Hailey Waluk walks out of the Edmonton Law Courts pushing her daughter Taelyr Waluk, after hearing the verdict of the James Vanderham trial in Edmonton, AB on June 27, 2011.
Credits: (LAURA PEDERSEN/ QMI AGENCY)
EDMONTON - An Edmonton man who shook and choked his 10-week-old daughter, resulting in her suffering "devastating" and permanent injuries, has been put behind bars.
James Vanderham, 23, was sentenced to six and a half years in prison on Monday in Court of Queen's Bench after earlier pleading guilty to aggravated assault.
Justice Stephen Hillier called it a "tragic" case that affects the entire community and said a strong message is needed to "strongly denounce" such behaviour.
The judge described the injuries suffered by victim Taelyr Waluk, now three years old, as "profound" and noted that she will never walk, talk, see or take care of herself.
"Her situation is a harsh reminder of the consequences of a failed commitment," said Hillier, ruling the baby-shaking stemmed from a combination of "indifference" and "inexperience as a parent" by Vanderham.
Court has heard Vanderham was unable to deal with the infant's crying and he both shook her and choked her.
"For this behaviour to continue until Taelyr fell out of his arms and hit her head on the floor is simply inexcusable," said Hillier, adding it was also aggravating that Vanderham failed to advise authorities what had happened and, instead, came up with a "crude deception."
According to agreed facts, after the May 6, 2008, assault, Vanderham told police he accidental sprayed baby formula in the infant's eye and then poked her in the eye while wiping it.
He then claimed an Xbox controller might have hit her head when he left the room.
Court heard it was the first time Vanderham, then 19, was alone with Taelyr and that her mother, Hailey Waluk, had left for a short time to get some asthma medication.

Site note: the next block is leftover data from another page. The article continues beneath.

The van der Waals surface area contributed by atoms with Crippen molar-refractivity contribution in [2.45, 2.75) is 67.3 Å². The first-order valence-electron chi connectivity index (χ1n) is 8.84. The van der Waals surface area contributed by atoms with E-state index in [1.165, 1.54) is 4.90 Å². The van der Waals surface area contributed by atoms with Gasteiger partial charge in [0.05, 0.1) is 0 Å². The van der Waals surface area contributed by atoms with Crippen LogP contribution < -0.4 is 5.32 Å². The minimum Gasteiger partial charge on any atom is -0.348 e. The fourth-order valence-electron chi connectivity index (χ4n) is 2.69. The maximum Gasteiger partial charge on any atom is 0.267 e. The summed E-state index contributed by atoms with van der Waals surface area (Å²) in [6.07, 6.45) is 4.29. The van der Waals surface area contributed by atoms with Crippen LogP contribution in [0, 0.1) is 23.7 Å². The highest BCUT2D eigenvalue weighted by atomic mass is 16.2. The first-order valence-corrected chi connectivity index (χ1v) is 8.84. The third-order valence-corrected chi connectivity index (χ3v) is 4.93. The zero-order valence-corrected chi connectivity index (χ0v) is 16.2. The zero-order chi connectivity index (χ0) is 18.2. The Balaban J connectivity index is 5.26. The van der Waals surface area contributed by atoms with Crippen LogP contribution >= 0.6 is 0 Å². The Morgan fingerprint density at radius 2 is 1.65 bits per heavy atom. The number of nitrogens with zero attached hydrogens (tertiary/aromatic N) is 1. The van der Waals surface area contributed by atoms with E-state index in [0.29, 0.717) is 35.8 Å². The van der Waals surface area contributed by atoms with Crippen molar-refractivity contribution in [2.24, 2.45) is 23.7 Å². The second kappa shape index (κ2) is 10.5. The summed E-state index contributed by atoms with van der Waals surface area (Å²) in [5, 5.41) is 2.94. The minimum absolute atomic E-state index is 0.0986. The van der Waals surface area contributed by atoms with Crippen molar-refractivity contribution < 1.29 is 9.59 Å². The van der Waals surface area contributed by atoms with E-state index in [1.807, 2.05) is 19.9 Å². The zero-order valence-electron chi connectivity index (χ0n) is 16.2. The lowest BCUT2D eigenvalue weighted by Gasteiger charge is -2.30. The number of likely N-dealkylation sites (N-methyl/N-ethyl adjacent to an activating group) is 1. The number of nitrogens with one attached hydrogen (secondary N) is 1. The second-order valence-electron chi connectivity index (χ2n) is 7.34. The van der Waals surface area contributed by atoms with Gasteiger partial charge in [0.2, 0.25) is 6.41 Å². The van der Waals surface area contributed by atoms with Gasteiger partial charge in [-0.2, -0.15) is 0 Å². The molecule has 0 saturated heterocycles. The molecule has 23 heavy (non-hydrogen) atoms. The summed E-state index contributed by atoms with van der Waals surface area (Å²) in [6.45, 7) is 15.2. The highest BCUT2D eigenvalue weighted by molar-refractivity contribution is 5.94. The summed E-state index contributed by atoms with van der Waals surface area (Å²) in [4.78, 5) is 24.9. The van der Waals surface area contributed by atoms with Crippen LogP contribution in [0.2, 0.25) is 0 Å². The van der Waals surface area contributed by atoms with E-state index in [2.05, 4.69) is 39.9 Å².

Prior to being sentenced, Vanderham apologized in court and said he hopes that Taelyr will one day forgive him.
That prompted the judge to say it "remains troubling" that Vanderham does not seem to understand the extent of his daughter's permanent injuries.
Court has heard Taelyr suffered a skull fracture and bleeding on the brain, and was not expected to make it. She suffered extensive brain injuries and now has cerebral palsy and chronic lung problems.
She has to be fed through a stomach tube and requires constant care.
Outside court, the child's mother said she had expected a higher sentence, but is happy it is now over and she and Taelyr can move on with their lives.
"I don't think Taelyr will ever get justice," said Waluk. "She has to live with this for the rest of her life."
Waluk said she found the apology to be "mature," but doubts she will ever let Vanderham see Taelyr.
She has also filed a civil lawsuit against Vanderham.
It was a highly emotional sentencing hearing, beginning with lots of tears from Waluk's family and friends as she, her sister and their mother read out heart-wrenching victim impact statements and ending with Vanderham's mother sobbing as her son was led away to prison.